Shooting Where the Rabbit Was

"It is change, continuing change, inevitable change, that is the dominant factor in society today. No sensible decision can be made any longer without taking into account not only the world as it is, but the world as it will be." - Isaac Asimov

Early on in my career, when making a strategic decision on a technology or in creating a technology strategy, we would consider the tradeoffs, constraints, expected future changes, and business objectives, then arrive at decision with the business. After 3 years the decision often looked ridiculous. By ridiculous, I mean the advances in technology, pricing, and the change in available options, invalidated many of the assumptions that went into the original decision.  

I have noticed that many evaluations of technology options are static in nature, and fail to account for the dynamic changes that are almost certain to occur within the timeframe of the analysis.

So why is this a problem? It's a problem because we are in the 6 Months to stupid world, we don't have 3 years in many cases. Example: A vendor tells you that you can save 50% on public cloud by moving to an onPrem private cloud. Dig in a bit deeper, and you find that the estimated costs associated with the cloud provider are unchanging for the lifespan of onPrem alternative. 

It is possible that cloud providers will not lower prices, in the sense that it is possible to survive a fall from the 30th floor. The dilemma is that just about any technology asset has at least a 3 year life span. While the pace of change in the past made this a somewhat acceptable time horizon,  making a wise 3 year decision in the current environment is increasingly risky.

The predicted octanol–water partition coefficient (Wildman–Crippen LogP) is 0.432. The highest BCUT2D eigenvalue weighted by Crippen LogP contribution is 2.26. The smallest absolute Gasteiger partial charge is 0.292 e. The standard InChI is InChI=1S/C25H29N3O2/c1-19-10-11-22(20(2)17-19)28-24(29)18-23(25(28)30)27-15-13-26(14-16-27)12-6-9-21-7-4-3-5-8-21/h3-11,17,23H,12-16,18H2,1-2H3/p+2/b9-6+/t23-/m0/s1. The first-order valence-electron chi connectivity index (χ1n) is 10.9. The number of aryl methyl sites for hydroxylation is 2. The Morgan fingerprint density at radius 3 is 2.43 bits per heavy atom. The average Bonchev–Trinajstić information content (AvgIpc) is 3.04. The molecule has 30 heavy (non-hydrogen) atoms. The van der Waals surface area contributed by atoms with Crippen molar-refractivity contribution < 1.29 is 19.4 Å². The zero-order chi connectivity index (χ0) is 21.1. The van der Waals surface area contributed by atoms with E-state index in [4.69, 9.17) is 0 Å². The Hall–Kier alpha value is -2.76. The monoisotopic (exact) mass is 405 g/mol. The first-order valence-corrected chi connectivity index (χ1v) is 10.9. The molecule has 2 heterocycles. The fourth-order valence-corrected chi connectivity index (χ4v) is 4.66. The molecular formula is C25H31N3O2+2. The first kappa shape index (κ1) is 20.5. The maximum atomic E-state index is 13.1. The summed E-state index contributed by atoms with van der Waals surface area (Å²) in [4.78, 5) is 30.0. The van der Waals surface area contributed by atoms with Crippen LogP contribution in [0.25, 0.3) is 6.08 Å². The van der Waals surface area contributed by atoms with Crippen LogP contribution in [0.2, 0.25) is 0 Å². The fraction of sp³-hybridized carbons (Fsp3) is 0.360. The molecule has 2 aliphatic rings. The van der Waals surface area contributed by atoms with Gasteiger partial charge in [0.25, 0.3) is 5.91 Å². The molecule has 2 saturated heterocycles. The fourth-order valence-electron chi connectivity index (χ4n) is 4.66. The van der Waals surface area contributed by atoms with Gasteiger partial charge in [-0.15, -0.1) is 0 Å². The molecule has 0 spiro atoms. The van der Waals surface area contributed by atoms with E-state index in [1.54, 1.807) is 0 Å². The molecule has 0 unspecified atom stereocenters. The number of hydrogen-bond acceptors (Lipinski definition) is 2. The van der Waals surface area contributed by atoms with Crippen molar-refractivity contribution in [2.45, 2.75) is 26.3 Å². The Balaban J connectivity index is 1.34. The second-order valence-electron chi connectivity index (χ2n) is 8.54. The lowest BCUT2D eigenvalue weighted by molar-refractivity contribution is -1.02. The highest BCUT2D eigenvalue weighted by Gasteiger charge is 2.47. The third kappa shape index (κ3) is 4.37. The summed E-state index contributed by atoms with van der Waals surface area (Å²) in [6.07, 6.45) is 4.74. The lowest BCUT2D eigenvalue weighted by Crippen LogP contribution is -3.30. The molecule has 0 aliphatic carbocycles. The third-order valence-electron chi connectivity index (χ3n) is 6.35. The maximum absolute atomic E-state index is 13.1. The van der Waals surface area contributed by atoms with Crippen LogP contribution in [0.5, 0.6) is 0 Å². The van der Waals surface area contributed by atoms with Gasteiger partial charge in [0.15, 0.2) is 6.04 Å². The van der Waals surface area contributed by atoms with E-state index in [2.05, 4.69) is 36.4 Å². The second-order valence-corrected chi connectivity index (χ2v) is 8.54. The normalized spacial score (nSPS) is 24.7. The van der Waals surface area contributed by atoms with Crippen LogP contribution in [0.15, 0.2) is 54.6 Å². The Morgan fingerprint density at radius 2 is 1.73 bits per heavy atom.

Technology costs are going down due to competition, technology upgrades, new pricing models, and disruptive solutions. So make sure your analysis includes dynamic assumptions on pricing and available options. If I could predict specific innovations that will be coming within the next three years, I would be working at a hedge fund instead of opining on Linkedin. However, it is almost a sure thing that if you are making a 3 year decision, it better have a 6 month ROI.

What further compounds the problem is that IT organizations have a major conflict of interest in determining the "best" path forward from a business perspective. Having IT evaluate cloud options is tricky because the technology vendors' business model and the IT workforce are exactly what is being disrupted. So if the question is; "Should we host these applications and data in the cloud or refresh our infrastructure?" A static analysis of the alternatives will help those resistant to change show that staying with a legacy approach is less expensive, and have the added benefit for them of not disrupting their career. Of course this is not necessarily a business benefit. 

Business leaders need to remain engaged with their technology executive and understand the tradeoffs involved in major technology decisions and strategy. The business should be drawing the line in the risk/cost tradeoff, not just the technology leader. You don't have to be a technologist to understand the tradeoffs involved, 0r know that the technology game is changing rapidly.  If the only tradeoff you are typically discussing with IT is "sign this PO, or bad things will happen," you need to get a second opinion. Otherwise you might just be shooting where the rabbit was.